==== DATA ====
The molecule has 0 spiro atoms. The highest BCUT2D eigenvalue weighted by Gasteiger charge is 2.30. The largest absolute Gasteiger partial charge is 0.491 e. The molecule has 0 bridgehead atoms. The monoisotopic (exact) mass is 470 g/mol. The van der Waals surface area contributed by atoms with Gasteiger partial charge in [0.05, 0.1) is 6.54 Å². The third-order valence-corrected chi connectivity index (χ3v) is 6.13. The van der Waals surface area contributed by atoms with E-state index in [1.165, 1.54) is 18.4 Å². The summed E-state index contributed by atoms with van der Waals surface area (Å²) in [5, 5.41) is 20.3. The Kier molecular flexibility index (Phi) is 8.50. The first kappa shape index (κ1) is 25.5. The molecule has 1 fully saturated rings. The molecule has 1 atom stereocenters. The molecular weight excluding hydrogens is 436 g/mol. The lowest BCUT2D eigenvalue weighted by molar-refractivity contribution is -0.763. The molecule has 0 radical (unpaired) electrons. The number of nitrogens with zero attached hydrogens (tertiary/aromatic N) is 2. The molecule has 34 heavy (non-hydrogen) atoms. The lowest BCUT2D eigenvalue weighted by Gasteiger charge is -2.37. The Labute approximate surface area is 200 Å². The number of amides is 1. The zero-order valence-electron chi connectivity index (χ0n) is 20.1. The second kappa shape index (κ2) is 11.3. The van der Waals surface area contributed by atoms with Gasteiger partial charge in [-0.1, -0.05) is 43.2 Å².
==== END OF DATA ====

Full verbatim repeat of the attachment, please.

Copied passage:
The molecule has 0 spiro atoms. The highest BCUT2D eigenvalue weighted by Gasteiger charge is 2.30. The largest absolute Gasteiger partial charge is 0.491 e. The molecule has 0 bridgehead atoms. The monoisotopic (exact) mass is 470 g/mol. The van der Waals surface area contributed by atoms with Gasteiger partial charge in [0.05, 0.1) is 6.54 Å². The third-order valence-corrected chi connectivity index (χ3v) is 6.13. The van der Waals surface area contributed by atoms with E-state index in [1.165, 1.54) is 18.4 Å². The summed E-state index contributed by atoms with van der Waals surface area (Å²) in [5, 5.41) is 20.3. The Kier molecular flexibility index (Phi) is 8.50. The first kappa shape index (κ1) is 25.5. The molecule has 1 fully saturated rings. The molecule has 1 atom stereocenters. The molecular weight excluding hydrogens is 436 g/mol. The lowest BCUT2D eigenvalue weighted by molar-refractivity contribution is -0.763. The molecule has 0 radical (unpaired) electrons. The number of nitrogens with zero attached hydrogens (tertiary/aromatic N) is 2. The molecule has 34 heavy (non-hydrogen) atoms. The lowest BCUT2D eigenvalue weighted by Gasteiger charge is -2.37. The Labute approximate surface area is 200 Å². The number of amides is 1. The zero-order valence-electron chi connectivity index (χ0n) is 20.1. The second kappa shape index (κ2) is 11.3. The van der Waals surface area contributed by atoms with Gasteiger partial charge in [-0.1, -0.05) is 43.2 Å².